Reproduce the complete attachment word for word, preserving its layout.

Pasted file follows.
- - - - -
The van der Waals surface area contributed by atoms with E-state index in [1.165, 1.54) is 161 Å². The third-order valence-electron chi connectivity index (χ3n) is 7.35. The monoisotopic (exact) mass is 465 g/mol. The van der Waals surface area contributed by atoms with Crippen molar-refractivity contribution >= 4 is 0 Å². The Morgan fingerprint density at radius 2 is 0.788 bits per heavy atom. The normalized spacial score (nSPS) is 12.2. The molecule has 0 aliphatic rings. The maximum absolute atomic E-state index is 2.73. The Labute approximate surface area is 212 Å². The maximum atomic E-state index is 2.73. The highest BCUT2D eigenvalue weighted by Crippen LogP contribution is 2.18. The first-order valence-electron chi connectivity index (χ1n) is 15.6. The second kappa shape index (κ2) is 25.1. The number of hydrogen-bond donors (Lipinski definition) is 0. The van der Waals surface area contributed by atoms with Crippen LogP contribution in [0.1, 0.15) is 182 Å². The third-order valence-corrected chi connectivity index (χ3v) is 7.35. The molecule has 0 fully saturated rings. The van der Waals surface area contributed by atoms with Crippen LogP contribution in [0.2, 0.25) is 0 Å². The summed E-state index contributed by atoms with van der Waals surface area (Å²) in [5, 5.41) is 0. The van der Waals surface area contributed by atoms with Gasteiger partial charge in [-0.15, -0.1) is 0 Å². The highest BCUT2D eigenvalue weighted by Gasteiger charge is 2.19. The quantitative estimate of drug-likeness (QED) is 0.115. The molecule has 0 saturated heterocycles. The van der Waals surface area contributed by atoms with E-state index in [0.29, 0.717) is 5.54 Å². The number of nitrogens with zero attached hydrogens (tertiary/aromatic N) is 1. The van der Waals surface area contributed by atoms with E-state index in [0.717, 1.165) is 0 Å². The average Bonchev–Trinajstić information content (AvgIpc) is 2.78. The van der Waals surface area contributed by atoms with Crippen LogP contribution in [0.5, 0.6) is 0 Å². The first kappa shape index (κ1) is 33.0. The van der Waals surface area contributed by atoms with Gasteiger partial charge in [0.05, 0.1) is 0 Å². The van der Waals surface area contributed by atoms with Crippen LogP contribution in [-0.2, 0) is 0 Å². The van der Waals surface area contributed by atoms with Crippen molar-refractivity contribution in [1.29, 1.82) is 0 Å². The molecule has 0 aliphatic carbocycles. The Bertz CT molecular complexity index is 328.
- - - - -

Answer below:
The van der Waals surface area contributed by atoms with E-state index in [1.165, 1.54) is 161 Å². The third-order valence-electron chi connectivity index (χ3n) is 7.35. The monoisotopic (exact) mass is 465 g/mol. The van der Waals surface area contributed by atoms with Crippen molar-refractivity contribution >= 4 is 0 Å². The Morgan fingerprint density at radius 2 is 0.788 bits per heavy atom. The normalized spacial score (nSPS) is 12.2. The molecule has 0 aliphatic rings. The maximum absolute atomic E-state index is 2.73. The Labute approximate surface area is 212 Å². The maximum atomic E-state index is 2.73. The highest BCUT2D eigenvalue weighted by Crippen LogP contribution is 2.18. The first-order valence-electron chi connectivity index (χ1n) is 15.6. The second kappa shape index (κ2) is 25.1. The number of hydrogen-bond donors (Lipinski definition) is 0. The van der Waals surface area contributed by atoms with Crippen LogP contribution in [0.1, 0.15) is 182 Å². The third-order valence-corrected chi connectivity index (χ3v) is 7.35. The molecule has 0 fully saturated rings. The van der Waals surface area contributed by atoms with Crippen LogP contribution in [0.2, 0.25) is 0 Å². The summed E-state index contributed by atoms with van der Waals surface area (Å²) in [5, 5.41) is 0. The van der Waals surface area contributed by atoms with Gasteiger partial charge in [-0.15, -0.1) is 0 Å². The highest BCUT2D eigenvalue weighted by Gasteiger charge is 2.19. The quantitative estimate of drug-likeness (QED) is 0.115. The molecule has 0 saturated heterocycles. The van der Waals surface area contributed by atoms with E-state index in [0.29, 0.717) is 5.54 Å². The number of nitrogens with zero attached hydrogens (tertiary/aromatic N) is 1. The van der Waals surface area contributed by atoms with E-state index in [0.717, 1.165) is 0 Å². The average Bonchev–Trinajstić information content (AvgIpc) is 2.78. The van der Waals surface area contributed by atoms with Crippen LogP contribution in [0.5, 0.6) is 0 Å². The first kappa shape index (κ1) is 33.0. The van der Waals surface area contributed by atoms with Gasteiger partial charge in [0.05, 0.1) is 0 Å². The van der Waals surface area contributed by atoms with Crippen LogP contribution in [-0.2, 0) is 0 Å². The van der Waals surface area contributed by atoms with Crippen molar-refractivity contribution in [1.29, 1.82) is 0 Å². The molecule has 0 aliphatic carbocycles. The Bertz CT molecular complexity index is 328.